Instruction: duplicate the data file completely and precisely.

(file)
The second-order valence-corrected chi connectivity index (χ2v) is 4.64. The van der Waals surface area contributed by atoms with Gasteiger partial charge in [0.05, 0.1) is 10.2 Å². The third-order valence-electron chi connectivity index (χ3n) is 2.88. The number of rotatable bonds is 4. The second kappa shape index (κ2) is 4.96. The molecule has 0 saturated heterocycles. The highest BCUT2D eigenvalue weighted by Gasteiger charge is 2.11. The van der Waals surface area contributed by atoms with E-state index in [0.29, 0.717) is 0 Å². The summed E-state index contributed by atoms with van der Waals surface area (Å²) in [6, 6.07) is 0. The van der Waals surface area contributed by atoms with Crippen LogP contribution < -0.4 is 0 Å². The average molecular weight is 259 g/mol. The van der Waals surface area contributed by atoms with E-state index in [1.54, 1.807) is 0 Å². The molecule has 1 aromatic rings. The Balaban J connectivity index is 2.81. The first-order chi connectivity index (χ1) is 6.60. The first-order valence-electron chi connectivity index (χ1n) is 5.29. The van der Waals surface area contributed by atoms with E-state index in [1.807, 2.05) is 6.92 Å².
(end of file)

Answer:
The second-order valence-corrected chi connectivity index (χ2v) is 4.64. The van der Waals surface area contributed by atoms with Gasteiger partial charge in [0.05, 0.1) is 10.2 Å². The third-order valence-electron chi connectivity index (χ3n) is 2.88. The number of rotatable bonds is 4. The second kappa shape index (κ2) is 4.96. The molecule has 0 saturated heterocycles. The highest BCUT2D eigenvalue weighted by Gasteiger charge is 2.11. The van der Waals surface area contributed by atoms with E-state index in [0.29, 0.717) is 0 Å². The summed E-state index contributed by atoms with van der Waals surface area (Å²) in [6, 6.07) is 0. The van der Waals surface area contributed by atoms with Crippen LogP contribution < -0.4 is 0 Å². The average molecular weight is 259 g/mol. The van der Waals surface area contributed by atoms with E-state index in [1.54, 1.807) is 0 Å². The molecule has 1 aromatic rings. The Balaban J connectivity index is 2.81. The first-order chi connectivity index (χ1) is 6.60. The first-order valence-electron chi connectivity index (χ1n) is 5.29. The van der Waals surface area contributed by atoms with E-state index in [1.807, 2.05) is 6.92 Å².